With guest, Louder Than a Bomb poet Nate Marshall

Tuesday, July 13, 2010

Putting the brakes on university research

More biting the hand...

Research faculty looking into corporate behavior, are now even more concerned for their jobs, tenure and university funding. Case in point: SIU prof, David Gilbert and his assistant did critical research on Toyota's deadly accelerator issues.

Gilbert sought to show that electronics might be to blame for the problem in Toyotas. The world’s largest automaker tried to discredit his findings. Toyota even questioned whether he should be employed by the school, which has long been a recipient of company donations. Electronic messages obtained by the Associated Press show the automaker grew increasingly frustrated with Gilbert’s work and made its displeasure clear to his bosses at the 20,000-student school.

Toyota also had its own pet profs over at Stanford (no surprise there). 
Gilbert’s work“could result in misguided policy and unwarranted fear,” Chris Gerdes, director of Stanford University’s Center for Automotive Research (CARS), told reporters. His organization is funded by a group of auto companies that include Toyota. (DAWN.com)
Funny?--CARS, as you might expect, is also funded by the Gates Foundation and its affiliate center is housed--guess where?--in Stanford's Gates Computer Science building.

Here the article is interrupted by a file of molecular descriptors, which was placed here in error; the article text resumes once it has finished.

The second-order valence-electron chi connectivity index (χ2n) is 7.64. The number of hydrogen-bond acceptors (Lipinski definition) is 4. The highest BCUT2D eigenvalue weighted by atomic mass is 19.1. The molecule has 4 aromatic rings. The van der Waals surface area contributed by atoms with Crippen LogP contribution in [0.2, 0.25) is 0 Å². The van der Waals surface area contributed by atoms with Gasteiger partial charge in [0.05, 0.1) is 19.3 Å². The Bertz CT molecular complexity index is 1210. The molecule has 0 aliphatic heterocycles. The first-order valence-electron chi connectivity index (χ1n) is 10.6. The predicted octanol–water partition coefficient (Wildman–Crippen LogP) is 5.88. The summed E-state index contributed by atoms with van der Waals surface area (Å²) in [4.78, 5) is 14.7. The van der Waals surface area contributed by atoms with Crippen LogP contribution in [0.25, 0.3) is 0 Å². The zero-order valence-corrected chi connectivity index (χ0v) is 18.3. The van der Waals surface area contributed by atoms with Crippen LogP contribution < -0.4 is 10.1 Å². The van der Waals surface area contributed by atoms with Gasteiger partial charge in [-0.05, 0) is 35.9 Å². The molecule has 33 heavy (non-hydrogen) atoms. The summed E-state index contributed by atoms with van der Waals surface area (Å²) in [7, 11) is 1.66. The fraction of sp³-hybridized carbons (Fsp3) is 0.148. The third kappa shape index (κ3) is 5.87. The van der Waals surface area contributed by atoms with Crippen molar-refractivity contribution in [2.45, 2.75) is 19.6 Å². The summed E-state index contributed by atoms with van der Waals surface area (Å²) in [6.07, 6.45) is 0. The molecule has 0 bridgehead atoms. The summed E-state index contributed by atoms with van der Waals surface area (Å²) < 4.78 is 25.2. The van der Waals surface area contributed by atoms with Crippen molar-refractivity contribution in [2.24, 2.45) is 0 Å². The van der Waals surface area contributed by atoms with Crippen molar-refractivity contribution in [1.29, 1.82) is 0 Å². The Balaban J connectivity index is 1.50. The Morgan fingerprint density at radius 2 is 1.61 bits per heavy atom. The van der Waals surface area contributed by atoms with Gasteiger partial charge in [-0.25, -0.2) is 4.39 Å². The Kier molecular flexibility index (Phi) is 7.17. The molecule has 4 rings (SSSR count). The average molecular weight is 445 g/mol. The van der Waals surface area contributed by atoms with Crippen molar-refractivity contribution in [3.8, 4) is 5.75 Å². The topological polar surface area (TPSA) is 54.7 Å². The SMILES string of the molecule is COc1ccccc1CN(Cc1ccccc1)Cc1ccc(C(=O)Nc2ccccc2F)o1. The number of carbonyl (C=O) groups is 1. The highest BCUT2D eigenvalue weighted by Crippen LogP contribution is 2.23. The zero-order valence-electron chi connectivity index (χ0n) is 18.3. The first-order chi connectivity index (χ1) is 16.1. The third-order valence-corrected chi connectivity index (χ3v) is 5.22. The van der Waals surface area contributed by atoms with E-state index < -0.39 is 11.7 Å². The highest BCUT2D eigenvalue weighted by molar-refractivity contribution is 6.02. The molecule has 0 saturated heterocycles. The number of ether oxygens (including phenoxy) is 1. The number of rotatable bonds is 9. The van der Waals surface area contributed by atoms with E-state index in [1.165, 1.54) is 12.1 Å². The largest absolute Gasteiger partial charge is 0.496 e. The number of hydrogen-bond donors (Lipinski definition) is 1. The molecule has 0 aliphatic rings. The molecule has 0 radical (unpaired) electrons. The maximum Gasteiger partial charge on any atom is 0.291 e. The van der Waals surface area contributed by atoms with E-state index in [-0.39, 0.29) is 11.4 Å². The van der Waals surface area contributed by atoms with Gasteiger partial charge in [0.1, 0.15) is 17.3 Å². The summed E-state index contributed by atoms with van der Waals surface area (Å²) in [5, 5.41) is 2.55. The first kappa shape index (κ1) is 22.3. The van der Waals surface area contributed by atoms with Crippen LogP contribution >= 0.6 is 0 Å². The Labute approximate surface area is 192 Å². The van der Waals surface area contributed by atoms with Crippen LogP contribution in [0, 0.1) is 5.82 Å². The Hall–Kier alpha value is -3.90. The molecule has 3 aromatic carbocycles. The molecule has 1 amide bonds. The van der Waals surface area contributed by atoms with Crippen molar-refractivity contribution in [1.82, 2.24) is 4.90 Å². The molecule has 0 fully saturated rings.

Toyota implied threats to pull SIU's funding and withdrew some internships.
One of Gilbert's research partners, an assistant professor named Omar Trinidad, nervously asked Owens whether the findings would "negatively affect my tenure track or even jeopardize my tenure with SIUC? If you have any reservations on what we are doing, please do not hesitate to inform me." Owens tried to reassure Trinidad: "If your investigations are upheld and have major impact resulting in papers, presentations, and national recognition of expertise, these are all factors that will benefit your research productivity." (AP Wire)
The same dilemmas exist--maybe even greater ones, with current conservative, privatization pressures, for those doing ed research. Arne Duncan's federal innovation grants (i3) are geared only to those who will toe the Race To The Top line. And then there's Gates money controlling the educational research field as well as, apparently the automotive field.  All I can say is. Courage, courage. Thanks Prof. Gilbert.

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